What Is The Pennant Pattern & How To Trade With It

The Pennant pattern is a continuation pattern that forms when there is a large price movement, followed by a brief consolidation, and finally moving in the same direction. The pattern looks like a small symmetrical triangle. They are both constructed of lower highs bound by a downward sloping resistance trend line and higher lows bound by a rising uptrend line. The two trend lines converge at a point called the apex.

What is the Pennant pattern?

The Pennant compromises of series of price’s highs and lows, before indicating trend continuation. The sizeable initial movement of the pattern is called a flagpole. When the Pennant pattern completes, the price moves in a similar direction of the large initial movement, signifying trend continuation. This is also known as the second half of the flagpole.

The Pennant pattern has short consolidation spam of one to three weeks and has converging trend lines during this period.

When identifying the pattern, traders should be careful about the volume. At the initial stages, there is a massive movement, which represents greater volume. The consolidation period has a weak volume, and when the breakout occurs, there is a substantial volume again.

This is how the Pennant appears on the chart:

Pennant pattern on a chart
Pennant pattern on a chart

The structure of the Pennant resembles the Flag pattern and the Symmetrical Triangle pattern. But, the Flag is a reversal pattern, and in Symmetrical Triangle, the trend lines should converge equally. The only difference between a pennant and a flag is the fact that the flag is shaped like a rectangle while a pennant has a triangle shape. A bearish flag forms after a financial asset forms a major dip.

How to use the Pennant pattern?

To apply the Pennant, one must familiarize himself/herself with its bullish and bearish variations.

a. Bullish Pennant

The bullish Pennant pops up in an uptrend and signals the continuation of the trend. Traders take their long positions after the breakout. The candle close to the Pennant provides an entry point with stop-losses set near the breakout candle’s low. Unlike the flag where the price action consolidates within the two parallel lines, the pennant uses two converging lines for consolidation until the breakout occurs.

Bullish Pennant Pattern
Bullish Pennant Pattern

b. Bearish Pennant

The bearish Pennant surfaces in a downtrend and identifies trend continuation. Traders go short after the breakout. The candle close to the Pennant gives entrance opportunity with stop-losses set near the high of the breakout candle. A bearish pennant is a technical trading pattern that indicates the impending continuation of a downward price move. They’re essentially the opposite to bullish pennants: instead of consolidating after a move up, the market pauses on a significant move down.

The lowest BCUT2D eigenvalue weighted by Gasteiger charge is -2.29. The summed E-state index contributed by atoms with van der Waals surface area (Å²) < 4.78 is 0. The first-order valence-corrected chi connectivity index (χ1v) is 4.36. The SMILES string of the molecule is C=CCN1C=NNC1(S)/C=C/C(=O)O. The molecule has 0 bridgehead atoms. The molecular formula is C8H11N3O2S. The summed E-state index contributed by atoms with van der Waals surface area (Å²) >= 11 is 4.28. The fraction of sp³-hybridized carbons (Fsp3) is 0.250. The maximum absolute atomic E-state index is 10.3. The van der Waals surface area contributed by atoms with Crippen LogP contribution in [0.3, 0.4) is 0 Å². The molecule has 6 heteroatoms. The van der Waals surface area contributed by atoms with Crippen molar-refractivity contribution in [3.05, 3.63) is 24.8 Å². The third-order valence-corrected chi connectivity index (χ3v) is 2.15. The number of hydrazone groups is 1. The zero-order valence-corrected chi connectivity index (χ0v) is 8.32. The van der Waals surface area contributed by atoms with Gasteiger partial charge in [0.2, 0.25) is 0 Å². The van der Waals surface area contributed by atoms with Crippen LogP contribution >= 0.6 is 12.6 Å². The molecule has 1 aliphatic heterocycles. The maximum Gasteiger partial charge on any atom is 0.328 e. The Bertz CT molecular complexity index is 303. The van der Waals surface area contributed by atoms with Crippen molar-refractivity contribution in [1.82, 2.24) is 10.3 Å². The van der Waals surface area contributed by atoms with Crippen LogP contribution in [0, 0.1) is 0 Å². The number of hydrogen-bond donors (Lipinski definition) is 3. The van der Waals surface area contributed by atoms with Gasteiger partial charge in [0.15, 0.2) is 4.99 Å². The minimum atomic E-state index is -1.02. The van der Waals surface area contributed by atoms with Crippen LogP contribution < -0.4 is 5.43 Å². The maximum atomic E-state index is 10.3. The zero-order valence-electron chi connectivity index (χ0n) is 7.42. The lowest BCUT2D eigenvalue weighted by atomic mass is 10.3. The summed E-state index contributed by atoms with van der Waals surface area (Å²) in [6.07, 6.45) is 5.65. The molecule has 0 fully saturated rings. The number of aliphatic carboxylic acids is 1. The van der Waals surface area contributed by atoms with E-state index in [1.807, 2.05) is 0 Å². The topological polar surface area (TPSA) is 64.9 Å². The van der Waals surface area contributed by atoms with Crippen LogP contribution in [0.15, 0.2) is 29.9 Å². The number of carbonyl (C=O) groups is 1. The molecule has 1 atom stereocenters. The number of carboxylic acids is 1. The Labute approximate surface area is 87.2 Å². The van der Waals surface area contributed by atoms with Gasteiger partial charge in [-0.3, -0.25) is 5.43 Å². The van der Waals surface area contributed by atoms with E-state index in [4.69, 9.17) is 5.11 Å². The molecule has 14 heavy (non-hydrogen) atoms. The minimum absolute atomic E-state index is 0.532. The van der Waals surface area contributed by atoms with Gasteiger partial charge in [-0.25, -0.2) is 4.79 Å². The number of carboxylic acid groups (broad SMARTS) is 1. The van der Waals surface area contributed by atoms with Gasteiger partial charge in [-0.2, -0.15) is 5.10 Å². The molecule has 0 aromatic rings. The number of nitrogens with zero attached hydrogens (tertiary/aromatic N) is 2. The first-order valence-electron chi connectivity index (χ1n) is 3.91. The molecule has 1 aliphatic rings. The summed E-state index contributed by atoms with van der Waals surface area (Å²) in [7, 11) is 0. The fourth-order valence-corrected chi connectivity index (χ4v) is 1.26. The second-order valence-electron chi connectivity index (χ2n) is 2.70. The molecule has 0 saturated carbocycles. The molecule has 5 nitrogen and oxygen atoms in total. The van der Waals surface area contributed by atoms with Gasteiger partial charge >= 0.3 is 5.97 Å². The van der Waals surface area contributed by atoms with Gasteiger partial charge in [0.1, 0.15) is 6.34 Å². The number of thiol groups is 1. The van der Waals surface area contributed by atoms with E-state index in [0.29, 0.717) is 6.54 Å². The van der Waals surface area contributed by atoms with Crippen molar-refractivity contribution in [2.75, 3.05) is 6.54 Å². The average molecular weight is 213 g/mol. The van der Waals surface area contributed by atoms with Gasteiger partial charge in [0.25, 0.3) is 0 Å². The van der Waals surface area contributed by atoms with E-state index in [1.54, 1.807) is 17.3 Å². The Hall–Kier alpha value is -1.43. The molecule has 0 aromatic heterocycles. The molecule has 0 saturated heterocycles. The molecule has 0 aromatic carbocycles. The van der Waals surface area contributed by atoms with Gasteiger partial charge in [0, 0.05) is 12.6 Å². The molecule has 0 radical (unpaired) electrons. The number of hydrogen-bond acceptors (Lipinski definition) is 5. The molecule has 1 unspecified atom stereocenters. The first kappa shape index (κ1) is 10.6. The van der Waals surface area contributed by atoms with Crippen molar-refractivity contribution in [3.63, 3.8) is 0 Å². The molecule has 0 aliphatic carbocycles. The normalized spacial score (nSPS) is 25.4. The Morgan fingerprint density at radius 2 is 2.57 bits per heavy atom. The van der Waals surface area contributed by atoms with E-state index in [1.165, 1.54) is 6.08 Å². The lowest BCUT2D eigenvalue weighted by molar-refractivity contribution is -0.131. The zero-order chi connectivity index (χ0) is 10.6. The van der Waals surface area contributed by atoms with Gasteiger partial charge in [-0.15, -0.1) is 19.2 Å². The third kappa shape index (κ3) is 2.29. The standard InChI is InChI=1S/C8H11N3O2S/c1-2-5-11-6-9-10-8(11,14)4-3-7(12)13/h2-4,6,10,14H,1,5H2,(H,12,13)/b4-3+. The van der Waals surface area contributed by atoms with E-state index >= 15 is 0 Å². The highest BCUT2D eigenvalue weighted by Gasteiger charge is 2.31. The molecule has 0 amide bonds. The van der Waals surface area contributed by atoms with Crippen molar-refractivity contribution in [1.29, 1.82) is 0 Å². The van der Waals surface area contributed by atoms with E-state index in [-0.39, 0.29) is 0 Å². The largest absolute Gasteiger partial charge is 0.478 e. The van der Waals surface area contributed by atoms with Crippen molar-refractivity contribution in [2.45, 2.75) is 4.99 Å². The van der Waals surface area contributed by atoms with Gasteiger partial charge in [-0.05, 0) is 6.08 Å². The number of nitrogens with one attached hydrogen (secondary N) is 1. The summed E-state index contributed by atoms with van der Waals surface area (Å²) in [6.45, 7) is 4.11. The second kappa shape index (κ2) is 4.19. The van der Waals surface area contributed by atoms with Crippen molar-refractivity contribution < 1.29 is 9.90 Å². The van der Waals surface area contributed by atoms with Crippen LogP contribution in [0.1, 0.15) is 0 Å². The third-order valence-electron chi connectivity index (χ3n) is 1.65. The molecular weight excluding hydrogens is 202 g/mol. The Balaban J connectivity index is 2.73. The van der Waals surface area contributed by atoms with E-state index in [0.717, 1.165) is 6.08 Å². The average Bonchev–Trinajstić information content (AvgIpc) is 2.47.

Bearish Pennant Pattern
Bearish Pennant Pattern

In both bullish and bearish Pennants, profit-targets can be placed by measuring the first half of the flagpole’s distance. The calculated distance can then be applied after the breakout candle.

For example, if the price of EUR/USD rises from 1.2890 to 1.2900, consolidates at 1.2895, breaks from the Pennant at 1.2898, then profit-targets are 1.2890 + 1.2898 = 1.2988.

Sometimes the Pennant shows a price reversal rather than a continuation. This reversal can cause losses. To avoid trading in situations like these, a trader could combine the Pennant with momentum oscillators like the RSI or Stochastics. In this way, he/she can try to spot the direction of the overall trend and take positions according to these analysis.

Pennant pattern trading strategy

A Pennant pattern has to be preceded by a strong up or down move that resembles a flagpole. If there isn’t a flagpole, then it’s a triangle and not a Pennant. A Pennant tends to form a shallow retracement (typically less than 38% of the flagpole). A deep retracement is indicative of a triangle rather than a Pennant.

If spotted correctly, the Pennant pattern can be useful. Although the pattern can develop on shorter and longer timeframes, it may be more beneficial to some traders to find the pattern on longer timeframes. This is because the Pennant’s consolidation period can be anywhere between one to three weeks. However, traders may look for the Pennant pattern on any timeframe according to their own individual trading needs.

Pennant pattern buy strategy

  • Locate the pattern in an uptrend.
  • Wait for the price bar to go bullish before entering.
  • Enter the trade after the breakout candle.
  • Place a stop-loss near the low of an entry point.
  • Exit the trade when the trend reverses.

Pennant pattern sell strategy

  • Look for the pattern in a downtrend.
  • Wait for the price bar to go bearish before entering.
  • Enter the trade after the breakout candle.
  • Place a stop-loss near the high of an entry point.
  • Exit the trade when the trend reverses.

Pennant pattern conclusion

The Pennant pattern is a chart pattern that can sometime define trend continuation where a period of consolidation is followed by a possible breakout. To filter out false signals, some traders may apply the Pennant pattern with momentum oscillators. In the Forex market, there are a countless number of candlestick patterns. The Pennant pattern is one of the candlestick patterns that is extensively used by traders to make trading decisions.

The pennant pattern considers a bunch of candlesticks rather than just a single candlestick, making it much powerful in nature. Moreover, the pattern is logic-driven as it indirectly considers other vital aspects of analysis. The Pennant Pattern can be used on your trading platform charts to help filter potential trading signals as part of an overall trading strategy.

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